In this large multicenter study of HER2-positive gastric cancer, we observed in patients with disease progression after trastuzumab-containing platinum-based therapy that changing chemotherapy with continuation of trastuzumab was associated with improved clinical outcomes. Patients who continued trastuzumab in second-line treatment had a better ORR, and a significantly longer PFS and OS than those who stopped trastuzumab. Our data support the concept of continuing trastuzumab beyond first-line progression in HER2-positive gastric cancer, as was already demonstrated in HER2-positive breast cancer [19, 20].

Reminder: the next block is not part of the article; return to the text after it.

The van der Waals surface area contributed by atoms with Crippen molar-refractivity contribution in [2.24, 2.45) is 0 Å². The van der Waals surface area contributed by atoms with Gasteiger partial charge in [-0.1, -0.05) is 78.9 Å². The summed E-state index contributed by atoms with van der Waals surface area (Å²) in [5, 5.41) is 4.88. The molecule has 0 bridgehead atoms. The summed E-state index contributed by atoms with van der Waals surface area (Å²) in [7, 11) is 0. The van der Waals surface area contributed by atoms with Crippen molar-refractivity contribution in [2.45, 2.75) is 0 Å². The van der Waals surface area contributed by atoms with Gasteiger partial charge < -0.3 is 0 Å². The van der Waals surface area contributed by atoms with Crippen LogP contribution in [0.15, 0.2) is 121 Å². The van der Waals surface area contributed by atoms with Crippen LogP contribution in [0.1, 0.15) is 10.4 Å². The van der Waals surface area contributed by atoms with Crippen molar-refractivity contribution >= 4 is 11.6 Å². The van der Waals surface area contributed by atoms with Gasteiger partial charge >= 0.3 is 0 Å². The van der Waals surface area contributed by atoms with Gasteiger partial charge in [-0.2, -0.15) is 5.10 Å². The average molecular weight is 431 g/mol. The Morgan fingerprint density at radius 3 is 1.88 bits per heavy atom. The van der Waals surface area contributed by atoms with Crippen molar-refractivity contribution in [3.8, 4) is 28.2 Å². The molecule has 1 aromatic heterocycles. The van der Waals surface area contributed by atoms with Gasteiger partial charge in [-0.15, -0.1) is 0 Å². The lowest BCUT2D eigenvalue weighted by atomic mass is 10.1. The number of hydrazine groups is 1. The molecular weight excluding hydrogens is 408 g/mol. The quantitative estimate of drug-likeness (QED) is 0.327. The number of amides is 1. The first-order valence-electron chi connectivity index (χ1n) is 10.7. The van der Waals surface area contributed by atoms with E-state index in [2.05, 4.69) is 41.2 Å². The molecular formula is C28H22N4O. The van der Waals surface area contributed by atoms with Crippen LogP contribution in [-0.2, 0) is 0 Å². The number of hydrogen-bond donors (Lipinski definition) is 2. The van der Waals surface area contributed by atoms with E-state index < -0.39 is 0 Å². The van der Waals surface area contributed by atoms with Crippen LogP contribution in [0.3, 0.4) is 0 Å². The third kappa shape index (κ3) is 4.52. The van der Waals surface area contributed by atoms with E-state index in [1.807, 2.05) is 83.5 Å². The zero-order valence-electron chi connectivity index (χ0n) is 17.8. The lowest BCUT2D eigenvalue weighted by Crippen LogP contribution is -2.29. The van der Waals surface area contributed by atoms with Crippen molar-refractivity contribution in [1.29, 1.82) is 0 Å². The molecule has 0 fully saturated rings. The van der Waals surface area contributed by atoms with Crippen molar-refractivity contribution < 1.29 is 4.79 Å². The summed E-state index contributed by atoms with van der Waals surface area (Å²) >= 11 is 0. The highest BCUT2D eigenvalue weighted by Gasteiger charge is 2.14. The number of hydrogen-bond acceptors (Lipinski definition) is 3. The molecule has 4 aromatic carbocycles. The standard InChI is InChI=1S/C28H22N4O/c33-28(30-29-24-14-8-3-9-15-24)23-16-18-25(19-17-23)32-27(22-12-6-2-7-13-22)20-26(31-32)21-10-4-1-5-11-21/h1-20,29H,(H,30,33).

There are some clinical data about second-line anti-HER2 therapies, but these studies were not dedicated to patients pretreated with trastuzumab. The TYTAN randomized phase III trial evaluated the efficacy of paclitaxel with or without lapatinib, a dual inhibitor of EGFR and HER2 tyrosine kinase activity, as second-line treatment in patients with HER2 FISH-positive tumors [21]. The addition of lapatinib to paclitaxel was not associated with an improvement of either PFS or OS [21]. In this trial, only 6% of patients received a prior treatment with trastuzumab. Lapatinib was also evaluated in first-line treatment in HER2 FISH-positive tumors in the LOGIC phase III trial comparing capecitabine-oxaliplatin (CAPOX) with or without lapatinib [22]. The addition of lapatinib to CAPOX did not significantly increase survival, even in patients with IHC3+ or IHC2+/FISH-positive tumors [22]. The GATSBY study is another randomized trial evaluating trastuzumab emtasine (T-DM1) versus taxane in second-line treatment of patients with HER2-positive tumors defined by IHC3+ or IHC2+/FISH-positive [23]. This study did not show a superiority of T-DM1 over taxane in terms of PFS and OS, regardless of whether or not the first-line treatment included trastuzumab [23]. Therefore, in contrast to HER2-positive breast cancer [20], trastuzumab remains the only anti-HER2 therapy validated in HER2-positive gastric cancer. Further elucidation of HER2 biology is needed to shed light on differences in terms of efficacy of anti-HER2 therapies between gastric and breast cancers.